McCain Tells Ellen DeGeneres: You Shouldn’t Have The Right To Get Married

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"McCain Tells Ellen DeGeneres: You Shouldn’t Have The Right To Get Married"

Yesterday, Sen. John McCain (R-AZ) taped an interview with Ellen DeGeneres, which airs today. Ellen, who recently announced that she plans to take advantage of the California Supreme Court’s recent gay marriage ruling and wed her longtime girlfriend, actress Portia di Rossi, pressed McCain on his stance on gay marriage.

McCain said that he opposes gay marriage, but said couples should be able to allowed to enter into legal agreements:

McCAIN: Well, my thoughts are that I think people should be able to enter into legal agreements, and I think that is something that we should encourage, particularly in the case of insurance and other areas, decisions that have to be made. I just believe in the unique status of marriage between man and woman. And I know that we have a respectful disagreement on that issue.

DEGENERES: Yeah, I mean, I think that it is looked at, and some people are saying that blacks and women did not have the right to vote. Women just got the right to vote in 1920, blacks didn’t have the right to vote until 1870, and it just feels like there’s this old way of thinking that we’re not all the same. We are all the same people. All of us. You’re no different than I am. Our love is the same.”

The audience was largely silent for McCain’s remarks, but cheered loudly after Ellen spoke. Watch it:

[flv http://video.thinkprogress.org/2008/05/ellenmccaingm.320.240.flv]

Even this stance may have been pandering to Ellen’s audience. In the past, McCain has been even more radically conservative, opposing civil unions:

– In 2005, he supported an Arizona amendment that would change the state’s constitution “to ban gay marriages and deny government benefits to unmarried couples.” [LINK]

– On Nov. 19, 2006, ABC’s George Stephanopoulous asked McCain, “So you’re for civil unions?” McCain replied, “No.” He instead said they should be able to only “enter into contracts” and “exchange powers of attorney.” [LINK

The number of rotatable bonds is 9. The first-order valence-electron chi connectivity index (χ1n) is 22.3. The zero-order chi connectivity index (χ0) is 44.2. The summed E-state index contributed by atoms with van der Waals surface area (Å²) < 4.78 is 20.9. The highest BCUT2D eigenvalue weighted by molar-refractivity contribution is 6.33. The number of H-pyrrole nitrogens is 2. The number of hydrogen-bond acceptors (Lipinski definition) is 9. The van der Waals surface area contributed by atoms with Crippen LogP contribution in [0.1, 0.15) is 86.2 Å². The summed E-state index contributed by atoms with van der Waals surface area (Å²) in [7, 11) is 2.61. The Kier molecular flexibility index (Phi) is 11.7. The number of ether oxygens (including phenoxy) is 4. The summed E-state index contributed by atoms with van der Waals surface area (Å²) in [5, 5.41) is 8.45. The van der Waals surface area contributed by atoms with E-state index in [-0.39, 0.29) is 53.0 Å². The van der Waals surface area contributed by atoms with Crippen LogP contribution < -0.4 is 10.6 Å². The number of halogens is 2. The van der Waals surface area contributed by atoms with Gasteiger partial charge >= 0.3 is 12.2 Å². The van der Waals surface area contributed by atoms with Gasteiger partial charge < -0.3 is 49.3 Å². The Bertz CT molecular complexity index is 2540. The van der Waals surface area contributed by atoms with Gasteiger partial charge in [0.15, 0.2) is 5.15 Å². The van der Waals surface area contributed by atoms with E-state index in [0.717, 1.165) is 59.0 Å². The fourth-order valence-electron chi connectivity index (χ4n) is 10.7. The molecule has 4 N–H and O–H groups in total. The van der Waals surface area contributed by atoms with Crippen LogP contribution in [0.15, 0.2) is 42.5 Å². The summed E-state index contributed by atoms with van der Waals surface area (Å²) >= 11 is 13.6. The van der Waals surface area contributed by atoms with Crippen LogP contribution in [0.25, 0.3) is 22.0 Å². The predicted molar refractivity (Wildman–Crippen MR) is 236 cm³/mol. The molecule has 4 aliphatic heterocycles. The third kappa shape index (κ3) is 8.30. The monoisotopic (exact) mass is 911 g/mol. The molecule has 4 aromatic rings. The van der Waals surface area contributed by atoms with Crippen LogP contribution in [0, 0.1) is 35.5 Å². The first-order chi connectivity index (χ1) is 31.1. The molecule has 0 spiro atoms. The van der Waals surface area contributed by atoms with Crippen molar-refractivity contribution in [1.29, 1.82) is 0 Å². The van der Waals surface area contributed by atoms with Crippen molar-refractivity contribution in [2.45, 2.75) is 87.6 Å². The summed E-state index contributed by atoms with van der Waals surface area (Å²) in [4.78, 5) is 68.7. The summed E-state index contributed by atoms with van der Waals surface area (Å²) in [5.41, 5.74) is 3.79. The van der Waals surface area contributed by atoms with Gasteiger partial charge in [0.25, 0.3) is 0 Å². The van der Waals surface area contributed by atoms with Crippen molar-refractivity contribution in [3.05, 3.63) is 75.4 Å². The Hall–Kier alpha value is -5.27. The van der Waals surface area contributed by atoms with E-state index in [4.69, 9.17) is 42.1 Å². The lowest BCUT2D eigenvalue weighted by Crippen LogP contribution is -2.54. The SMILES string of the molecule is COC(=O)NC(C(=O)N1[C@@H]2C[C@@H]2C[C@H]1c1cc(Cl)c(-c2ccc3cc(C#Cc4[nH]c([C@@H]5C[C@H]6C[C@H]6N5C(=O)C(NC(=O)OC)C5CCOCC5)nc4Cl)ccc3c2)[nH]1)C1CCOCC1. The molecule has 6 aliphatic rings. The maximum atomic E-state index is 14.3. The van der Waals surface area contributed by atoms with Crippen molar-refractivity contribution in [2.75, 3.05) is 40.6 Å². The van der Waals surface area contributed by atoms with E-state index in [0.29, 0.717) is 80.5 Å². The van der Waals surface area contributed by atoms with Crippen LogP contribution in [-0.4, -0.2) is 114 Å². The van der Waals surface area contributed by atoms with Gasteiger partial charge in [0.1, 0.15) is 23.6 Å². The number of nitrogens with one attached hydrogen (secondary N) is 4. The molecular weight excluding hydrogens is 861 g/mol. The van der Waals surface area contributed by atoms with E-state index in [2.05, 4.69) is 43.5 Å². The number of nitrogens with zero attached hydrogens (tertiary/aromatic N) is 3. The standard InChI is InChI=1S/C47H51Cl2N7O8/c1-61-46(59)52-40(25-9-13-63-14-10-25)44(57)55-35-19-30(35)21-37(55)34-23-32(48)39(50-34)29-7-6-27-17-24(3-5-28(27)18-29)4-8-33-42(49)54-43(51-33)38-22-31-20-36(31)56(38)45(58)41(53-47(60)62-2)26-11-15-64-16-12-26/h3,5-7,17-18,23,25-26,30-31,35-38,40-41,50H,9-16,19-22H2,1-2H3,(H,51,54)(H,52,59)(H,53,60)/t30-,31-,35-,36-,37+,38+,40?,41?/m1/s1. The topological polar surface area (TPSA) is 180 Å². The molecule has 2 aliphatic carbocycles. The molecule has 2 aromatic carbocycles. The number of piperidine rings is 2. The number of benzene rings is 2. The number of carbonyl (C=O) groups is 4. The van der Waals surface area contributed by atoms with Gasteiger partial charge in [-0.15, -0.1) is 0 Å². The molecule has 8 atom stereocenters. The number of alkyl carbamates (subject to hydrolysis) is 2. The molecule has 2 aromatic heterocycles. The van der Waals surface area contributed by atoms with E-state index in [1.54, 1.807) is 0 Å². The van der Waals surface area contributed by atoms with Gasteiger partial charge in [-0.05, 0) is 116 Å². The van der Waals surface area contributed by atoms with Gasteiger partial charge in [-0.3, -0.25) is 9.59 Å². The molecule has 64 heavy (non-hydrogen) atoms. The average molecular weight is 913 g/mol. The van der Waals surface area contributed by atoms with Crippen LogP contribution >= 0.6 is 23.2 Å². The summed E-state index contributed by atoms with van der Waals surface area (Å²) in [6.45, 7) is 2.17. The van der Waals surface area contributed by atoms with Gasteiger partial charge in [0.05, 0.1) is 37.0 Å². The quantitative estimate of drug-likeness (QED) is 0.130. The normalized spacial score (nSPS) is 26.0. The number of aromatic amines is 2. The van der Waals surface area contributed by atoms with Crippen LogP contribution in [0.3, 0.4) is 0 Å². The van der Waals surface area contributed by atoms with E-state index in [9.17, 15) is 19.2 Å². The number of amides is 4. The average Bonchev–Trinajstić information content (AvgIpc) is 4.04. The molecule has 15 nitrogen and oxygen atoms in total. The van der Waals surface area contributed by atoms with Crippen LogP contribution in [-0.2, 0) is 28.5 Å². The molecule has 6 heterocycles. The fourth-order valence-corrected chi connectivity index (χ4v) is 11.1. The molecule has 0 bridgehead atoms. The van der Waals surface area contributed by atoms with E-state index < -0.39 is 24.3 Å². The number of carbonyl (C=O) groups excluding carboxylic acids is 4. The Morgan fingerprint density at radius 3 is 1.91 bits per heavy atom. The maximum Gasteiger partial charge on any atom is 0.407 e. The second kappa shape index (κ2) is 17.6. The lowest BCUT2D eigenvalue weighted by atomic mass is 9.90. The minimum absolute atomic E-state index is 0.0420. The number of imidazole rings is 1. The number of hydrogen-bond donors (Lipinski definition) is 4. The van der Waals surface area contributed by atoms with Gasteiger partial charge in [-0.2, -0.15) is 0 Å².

-- In 2007, McCain said he was opposed to New Hampshire's bill legalizing civil unions for same-sex couples. "If I were a citizen of New Hampshire, I would oppose it," he said. "Anything that impinges or impacts the sanctity of the marriage between men and women, I'm opposed to it." [LINK

In 2006, he also told the late Rev. Jerry Falwell that would support a federal constitutional amendment banning gay marriage, even though he opposed such a measure in 2004.

Digg It!

Transcript:

DEGENERES: So let's talk about it. Let's talk about the big elephant in the room. So, by the way, I was planning on having a ceremony anyway this summer, even though it wasn't legal, but I feel that at least I get to celebrate my love. And then, it just so happens, I can now legally get married, as everyone should.

McCAIN: And I saw where even registered you.

DEGENERES: Yeah, yeah. Illegally registered me. But, yeah. So, I'm obviously excited, and to me, this is only fair and only natural, and what are your thoughts?

McCAIN: Well, my thoughts are that I think people should be able to enter into legal agreements, and I think that is something that we should encourage, particularly in the case of insurance and other areas, decisions that have to be made. I just believe in the unique status of marriage between man and woman. And I know that we have a respectful disagreement on that issue.

DEGENERES: Yeah, I mean, I think that it is looked at, and some people are saying that blacks and women did not have the right to vote. Women just got the right to vote in 1920, blacks didn't have the right to vote until 1870, and it just feels like there's this old way of thinking that we're not all the same. We are all the same people. All of us. You're no different than I am. Our love is the same.

(APPLAUSE)

To me, what it feels like, just -- I will speak for myself -- it feels like when someone says you can have a contract, and you'll still have insurance and you'll get all that, it sounds to me like saying, "You can sit there, you just can't sit there." That's what it sounds like to me. It doesn't feel inclusive; it feels isolated. It feels like we aren't owed the same things and the same wording.

McCAIN: Well, I've heard you articulate that position in a very eloquent fashion and we have a disagreement and I, along with many many others, wish you every happiness.

DEGENERES: So you'll walk me down the aisle? Is that what you're saying?

McCAIN: Touche.

Update

Brave New Films has put together a video on McCain’s gay marriage flip flops.

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